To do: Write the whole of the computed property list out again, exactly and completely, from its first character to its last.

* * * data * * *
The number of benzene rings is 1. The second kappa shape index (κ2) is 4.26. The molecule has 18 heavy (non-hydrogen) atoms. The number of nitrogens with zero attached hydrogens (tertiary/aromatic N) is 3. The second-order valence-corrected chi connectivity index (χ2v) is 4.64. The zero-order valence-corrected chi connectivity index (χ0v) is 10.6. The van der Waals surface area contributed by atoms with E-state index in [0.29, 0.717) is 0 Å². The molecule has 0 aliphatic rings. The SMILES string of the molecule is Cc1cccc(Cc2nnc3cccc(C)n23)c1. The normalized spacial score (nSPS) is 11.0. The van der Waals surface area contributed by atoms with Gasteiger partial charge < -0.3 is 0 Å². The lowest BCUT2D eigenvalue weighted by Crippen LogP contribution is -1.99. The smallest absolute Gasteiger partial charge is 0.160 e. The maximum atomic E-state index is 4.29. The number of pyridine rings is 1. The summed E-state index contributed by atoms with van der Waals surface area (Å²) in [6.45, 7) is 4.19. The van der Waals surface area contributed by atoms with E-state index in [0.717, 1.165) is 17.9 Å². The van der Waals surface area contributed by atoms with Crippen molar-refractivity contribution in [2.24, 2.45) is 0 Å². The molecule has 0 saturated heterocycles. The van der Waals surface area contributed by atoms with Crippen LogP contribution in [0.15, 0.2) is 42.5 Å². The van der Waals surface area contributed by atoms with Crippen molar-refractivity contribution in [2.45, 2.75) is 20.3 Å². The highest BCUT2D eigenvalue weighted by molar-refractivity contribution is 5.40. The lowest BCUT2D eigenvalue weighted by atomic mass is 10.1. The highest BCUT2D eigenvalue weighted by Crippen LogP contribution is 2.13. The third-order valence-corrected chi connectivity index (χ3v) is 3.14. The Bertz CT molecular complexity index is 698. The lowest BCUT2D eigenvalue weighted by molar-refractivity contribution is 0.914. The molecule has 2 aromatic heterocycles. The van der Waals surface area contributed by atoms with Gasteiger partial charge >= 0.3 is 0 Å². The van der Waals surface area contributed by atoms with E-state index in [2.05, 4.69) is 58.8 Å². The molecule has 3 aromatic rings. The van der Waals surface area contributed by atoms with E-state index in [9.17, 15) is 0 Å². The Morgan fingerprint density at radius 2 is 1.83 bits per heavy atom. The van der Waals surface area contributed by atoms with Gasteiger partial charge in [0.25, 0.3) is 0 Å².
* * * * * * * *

The number of benzene rings is 1. The second kappa shape index (κ2) is 4.26. The molecule has 18 heavy (non-hydrogen) atoms. The number of nitrogens with zero attached hydrogens (tertiary/aromatic N) is 3. The second-order valence-corrected chi connectivity index (χ2v) is 4.64. The zero-order valence-corrected chi connectivity index (χ0v) is 10.6. The van der Waals surface area contributed by atoms with E-state index in [0.29, 0.717) is 0 Å². The molecule has 0 aliphatic rings. The SMILES string of the molecule is Cc1cccc(Cc2nnc3cccc(C)n23)c1. The normalized spacial score (nSPS) is 11.0. The van der Waals surface area contributed by atoms with Gasteiger partial charge < -0.3 is 0 Å². The lowest BCUT2D eigenvalue weighted by Crippen LogP contribution is -1.99. The smallest absolute Gasteiger partial charge is 0.160 e. The maximum atomic E-state index is 4.29. The number of pyridine rings is 1. The summed E-state index contributed by atoms with van der Waals surface area (Å²) in [6.45, 7) is 4.19. The van der Waals surface area contributed by atoms with E-state index in [0.717, 1.165) is 17.9 Å². The van der Waals surface area contributed by atoms with Crippen molar-refractivity contribution in [2.24, 2.45) is 0 Å². The molecule has 0 saturated heterocycles. The van der Waals surface area contributed by atoms with Crippen LogP contribution in [0.15, 0.2) is 42.5 Å². The van der Waals surface area contributed by atoms with Crippen molar-refractivity contribution in [2.45, 2.75) is 20.3 Å². The highest BCUT2D eigenvalue weighted by molar-refractivity contribution is 5.40. The lowest BCUT2D eigenvalue weighted by atomic mass is 10.1. The highest BCUT2D eigenvalue weighted by Crippen LogP contribution is 2.13. The third-order valence-corrected chi connectivity index (χ3v) is 3.14. The Bertz CT molecular complexity index is 698. The lowest BCUT2D eigenvalue weighted by molar-refractivity contribution is 0.914. The molecule has 2 aromatic heterocycles. The van der Waals surface area contributed by atoms with Gasteiger partial charge >= 0.3 is 0 Å². The van der Waals surface area contributed by atoms with E-state index in [2.05, 4.69) is 58.8 Å². The molecule has 3 aromatic rings. The van der Waals surface area contributed by atoms with E-state index in [9.17, 15) is 0 Å². The Morgan fingerprint density at radius 2 is 1.83 bits per heavy atom. The van der Waals surface area contributed by atoms with Gasteiger partial charge in [0.25, 0.3) is 0 Å².